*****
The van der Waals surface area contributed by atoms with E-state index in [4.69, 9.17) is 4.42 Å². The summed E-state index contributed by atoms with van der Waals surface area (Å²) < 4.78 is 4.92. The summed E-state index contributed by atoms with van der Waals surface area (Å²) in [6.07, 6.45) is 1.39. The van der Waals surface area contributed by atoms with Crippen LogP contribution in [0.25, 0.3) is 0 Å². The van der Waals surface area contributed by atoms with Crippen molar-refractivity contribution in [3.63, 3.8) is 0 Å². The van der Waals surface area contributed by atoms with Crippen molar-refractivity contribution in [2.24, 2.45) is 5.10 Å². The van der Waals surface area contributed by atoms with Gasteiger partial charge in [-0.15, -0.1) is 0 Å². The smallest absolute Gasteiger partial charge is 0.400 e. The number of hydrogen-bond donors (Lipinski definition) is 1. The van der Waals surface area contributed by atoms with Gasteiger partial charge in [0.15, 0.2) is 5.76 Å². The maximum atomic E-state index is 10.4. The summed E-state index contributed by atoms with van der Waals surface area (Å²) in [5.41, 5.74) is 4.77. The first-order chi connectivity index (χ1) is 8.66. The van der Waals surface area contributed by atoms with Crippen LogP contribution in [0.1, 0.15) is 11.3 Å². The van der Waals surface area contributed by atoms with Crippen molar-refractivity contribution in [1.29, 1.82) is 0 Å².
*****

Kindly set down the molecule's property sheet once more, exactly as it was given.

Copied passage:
The van der Waals surface area contributed by atoms with E-state index in [4.69, 9.17) is 4.42 Å². The summed E-state index contributed by atoms with van der Waals surface area (Å²) < 4.78 is 4.92. The summed E-state index contributed by atoms with van der Waals surface area (Å²) in [6.07, 6.45) is 1.39. The van der Waals surface area contributed by atoms with Crippen LogP contribution in [0.25, 0.3) is 0 Å². The van der Waals surface area contributed by atoms with Crippen molar-refractivity contribution in [3.63, 3.8) is 0 Å². The van der Waals surface area contributed by atoms with Crippen molar-refractivity contribution in [2.24, 2.45) is 5.10 Å². The van der Waals surface area contributed by atoms with Gasteiger partial charge in [-0.15, -0.1) is 0 Å². The smallest absolute Gasteiger partial charge is 0.400 e. The number of hydrogen-bond donors (Lipinski definition) is 1. The van der Waals surface area contributed by atoms with Gasteiger partial charge in [0.15, 0.2) is 5.76 Å². The maximum atomic E-state index is 10.4. The summed E-state index contributed by atoms with van der Waals surface area (Å²) in [5.41, 5.74) is 4.77. The first-order chi connectivity index (χ1) is 8.66. The van der Waals surface area contributed by atoms with Crippen LogP contribution in [0.1, 0.15) is 11.3 Å². The van der Waals surface area contributed by atoms with Crippen molar-refractivity contribution in [1.29, 1.82) is 0 Å².